No matter whether you found the RA and Dec by searching on a star's name or by typing in the coordinates yourself, you must then select a "Field Size" (in minutes of arc) and "Limiting Magnitude" for your display and click on "Get Plot."
If stars in the requested field are available in the database, a plot will be shown on your screen. The x axis is RA in arcseconds; the y axis is Dec in arcseconds, with north top and east left. Typically, the field will either be 11x11arcmin or about 20x20arcmin in size. In some cases, multiple positions were used with the same field name; the field will be compressed in one dimension or the other if this is the case, you can tell by the axes scales. Dot sizes reflect brightness; dot color reflects (B-V) values, with blue being (B-V) <= 0.5; green 0.5 < (B-V) < 1.1; red (B-V) >= 1.1. We can change those limits in the future, but for now, assume that green dots are good for sequence generation.
The whole screen crosshair can be moved by moving the mouse pointer over a star and then left-clicking. The crosshair will center on the star, and the bottom line gives you the information about that star. N is the number of calibrations for that star; Source is the source of the photometry (10 = USNO 1.0m; 18 = SRO; 29=APASS, etc.).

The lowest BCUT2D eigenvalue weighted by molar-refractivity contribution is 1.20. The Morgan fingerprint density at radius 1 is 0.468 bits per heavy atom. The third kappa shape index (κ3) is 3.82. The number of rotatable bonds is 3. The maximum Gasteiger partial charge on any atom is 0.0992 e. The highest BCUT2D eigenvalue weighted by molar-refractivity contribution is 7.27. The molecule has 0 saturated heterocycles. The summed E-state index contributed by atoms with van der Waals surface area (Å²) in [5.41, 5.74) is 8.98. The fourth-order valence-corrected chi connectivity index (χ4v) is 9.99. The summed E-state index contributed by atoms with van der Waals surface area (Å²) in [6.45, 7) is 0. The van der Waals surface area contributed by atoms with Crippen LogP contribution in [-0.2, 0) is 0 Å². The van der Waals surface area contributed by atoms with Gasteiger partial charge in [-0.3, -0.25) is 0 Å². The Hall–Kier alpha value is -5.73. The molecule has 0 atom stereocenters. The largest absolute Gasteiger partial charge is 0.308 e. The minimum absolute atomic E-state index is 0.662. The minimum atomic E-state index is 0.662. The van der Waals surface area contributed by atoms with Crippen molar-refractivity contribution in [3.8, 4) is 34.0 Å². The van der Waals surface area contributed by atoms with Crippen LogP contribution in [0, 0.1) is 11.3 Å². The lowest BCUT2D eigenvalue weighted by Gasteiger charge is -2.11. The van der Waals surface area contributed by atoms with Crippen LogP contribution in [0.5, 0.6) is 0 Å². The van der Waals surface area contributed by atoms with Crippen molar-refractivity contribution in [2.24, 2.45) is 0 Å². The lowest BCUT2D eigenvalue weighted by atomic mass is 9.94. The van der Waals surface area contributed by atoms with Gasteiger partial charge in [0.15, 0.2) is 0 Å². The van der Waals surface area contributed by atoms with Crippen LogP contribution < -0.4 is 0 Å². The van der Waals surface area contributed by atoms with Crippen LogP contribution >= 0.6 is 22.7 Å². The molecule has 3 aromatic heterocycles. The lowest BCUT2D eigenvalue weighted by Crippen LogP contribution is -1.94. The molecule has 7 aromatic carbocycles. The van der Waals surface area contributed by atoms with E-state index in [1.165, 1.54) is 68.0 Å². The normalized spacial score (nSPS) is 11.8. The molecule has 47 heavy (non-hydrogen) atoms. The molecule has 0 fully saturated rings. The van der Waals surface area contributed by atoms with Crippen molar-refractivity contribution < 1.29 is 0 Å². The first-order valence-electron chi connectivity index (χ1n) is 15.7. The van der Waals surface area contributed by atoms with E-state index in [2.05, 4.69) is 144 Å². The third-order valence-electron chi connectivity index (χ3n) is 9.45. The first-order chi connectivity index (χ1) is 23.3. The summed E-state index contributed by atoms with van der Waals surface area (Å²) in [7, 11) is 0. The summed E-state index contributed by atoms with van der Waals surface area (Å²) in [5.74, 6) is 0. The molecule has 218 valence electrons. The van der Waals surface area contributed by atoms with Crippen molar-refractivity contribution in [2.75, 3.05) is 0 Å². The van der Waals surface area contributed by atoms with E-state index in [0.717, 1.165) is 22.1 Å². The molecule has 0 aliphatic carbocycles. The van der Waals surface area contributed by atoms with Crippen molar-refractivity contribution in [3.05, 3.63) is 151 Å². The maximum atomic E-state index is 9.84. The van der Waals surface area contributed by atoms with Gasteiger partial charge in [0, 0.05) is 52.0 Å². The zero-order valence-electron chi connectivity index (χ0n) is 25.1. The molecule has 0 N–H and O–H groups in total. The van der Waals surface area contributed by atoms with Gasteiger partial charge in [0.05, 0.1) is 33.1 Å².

When you find a star that you want to keep, press the "Send to File" button in the lower right. The first time you do this for each field, you will get a pop-up dialog showing the default path and a suggested file name for the output file. You can change this if you want, but please be VERY CAREFUL. There is currently no error checking in place which will ensure that the path or file name is valid. Subsequent clicks will append another line of data to that file. The information for that star will be put in the current output file in VSD comma-delimited format. You can continue through the field, identifying stars, and then either quit or press "Next Star" if you want to work with another field.
While working on a particular field, you can zoom in by putting the mouse on the upper left hand corner of the area you want to select; press and drag to select a region of whatever size and shape that you want, and then release. That area will then be resized to fit the screen. You can press "Zoom Out" to return to the original display.
There is an options pulldown menu in the upper left, in which you can change the dot colors, dot sizes, relative dot size, limiting magnitude, font size and also print or save the current plot. You can also change the name of the datafile or file path here. The help menu has a copy of this document.
Use the normal sequence team guidelines for selecting stars. I suggest having another window open that has the DSS image for the field so that you can check for close companions.
Just press Quit to end the program. You can then upload the output text file to HQ; for now, that means sending it to Arne so that he can batch upload it into VSD.
This program does not handle the poles gracefully. It also does not handle fields where the RA crosses over the 360-degree boundary. These problems will be fixed soon.
Enjoy, and please give us feedback!